Blockchain principle, Distributed/Shared Ledger, Consensual Models, Asymmetric Cryptography and Hash Function, Smart Contracts, Blockchain ApplicationBack to chapter
Blockchain is a form of database records that uses safe cryptography and shared technology ("Distributed Ledger Technology"," DLT " and/or "Shared Ledger"). Blockchain records are tamper-resistant and tamper-evident ledgers. Although originally a technology related to IT and cryptography, blockchain has become a major concept in business and finance. The impulse came mainly from applying blockchain in the first cryptocurrency – Bitcoin (BTC).
The idea of creating a network similar to blockchain came up in the 90s. The principle consisted of reaching an agreement on an outcome by consensus in a network that is not reliable, or whose individual computers are not reliable. Also, in the 90s, an electronic ledger was established in the form of a digitally signed chain of information, from which it was not easy to read individual documents in case the chain got modified. These two concepts were later combined together, and in 2008 an anonymous author (or a group of authors), acting under the pseudonym Satoshi Nakamoto, invented the blockchain algorithm for the cryptocurrency Bitcoin (BTC). Blockchain technology was used to record the accounting transactions (“Ledger"), i.e. all operations with the virtual currency.
In order to use the blockchain technology, it is important to understand its inner workings, especially the sharing of records, the cryptographic function and the block creation. This will allow us to consider the use of blockchain in different industrial sectors and evaluate the applicability of this technology. These topics will be discussed at the end of this chapter.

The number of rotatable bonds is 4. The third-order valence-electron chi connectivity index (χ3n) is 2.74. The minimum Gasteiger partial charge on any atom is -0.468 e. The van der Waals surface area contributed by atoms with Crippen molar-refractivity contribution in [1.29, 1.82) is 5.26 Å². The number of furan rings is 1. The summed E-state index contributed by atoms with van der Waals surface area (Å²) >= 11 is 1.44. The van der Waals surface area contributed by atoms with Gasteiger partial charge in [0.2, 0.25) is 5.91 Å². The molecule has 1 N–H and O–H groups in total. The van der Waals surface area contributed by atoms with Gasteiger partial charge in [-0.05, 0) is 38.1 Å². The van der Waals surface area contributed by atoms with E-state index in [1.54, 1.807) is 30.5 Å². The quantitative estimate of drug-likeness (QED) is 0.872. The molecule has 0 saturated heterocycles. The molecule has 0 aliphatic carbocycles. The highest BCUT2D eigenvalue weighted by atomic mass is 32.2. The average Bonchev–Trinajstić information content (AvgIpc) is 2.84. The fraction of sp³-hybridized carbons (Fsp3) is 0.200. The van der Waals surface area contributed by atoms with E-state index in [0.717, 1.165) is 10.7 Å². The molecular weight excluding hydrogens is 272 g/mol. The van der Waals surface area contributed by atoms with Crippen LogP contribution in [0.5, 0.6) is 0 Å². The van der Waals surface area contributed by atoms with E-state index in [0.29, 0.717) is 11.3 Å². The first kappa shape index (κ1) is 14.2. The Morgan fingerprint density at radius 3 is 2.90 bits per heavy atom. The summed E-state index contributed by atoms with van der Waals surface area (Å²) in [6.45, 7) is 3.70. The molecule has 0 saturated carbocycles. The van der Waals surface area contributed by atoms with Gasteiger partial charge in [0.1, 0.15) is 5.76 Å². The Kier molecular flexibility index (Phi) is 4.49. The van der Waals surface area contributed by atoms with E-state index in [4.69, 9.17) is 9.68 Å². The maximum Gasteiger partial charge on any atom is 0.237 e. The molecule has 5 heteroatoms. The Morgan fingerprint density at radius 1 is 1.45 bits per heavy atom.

The shared database differs both from the centralized and the decentralized databases. The digital data in a shared database is replicated and synchronized within its network. No central administrator is needed. The network for a shared database is of the P2P (Peer-to-Peer) type, i.e. individual network participants (nodes/computers) are equal partners. A public shared database on the internet usually has no geographical restrictions.
The distributed ledger is stored on multiple nodes (computers) in a P2P network, each creating an identical copy of the records and updating it independently. That is one of the main advantages of blockchain – no central administrator (supervisor) is necessary. This may not, however, work for all types of applications – if the solution requires an administrator, the shared database is not an appropriate technology.
When a distributed ledger updates, each node creates a new record based on the agreed algorithm, and a “voting“ process decides which copy is the correct one. Such decision-making should obviously lead to a majority consensus. The new record is then recognized as being correct. Shared database security is ensured by using cryptographic keys and signatures.
There are two basic types of DLTs (and/or blockchain networks):
A permissioned blockchain database may also be intended for the public, but unlike the permissionless networks, it is centrally managed. Such networks may be appropriate for state-controlled registers or electronic voting.
PoW implements measures to deter attacks on services by requiring some amount of work from the users. This usually means processing time by a computer. This concept was first presented in the 90s (1993, Cynthia Dwork and Moni Naora).
A key element of PoW systems is their asymmetry: the "work" must be challenging (but still feasible), while at the same time easy to verify. This allows other network users to easily validate a new block or reject a block that is not correct. This concept is also known as "CPU Cost function", "Client Puzzle", "Computational Puzzle" or "CPU Pricing function” - names that try to capture the main idea behind it.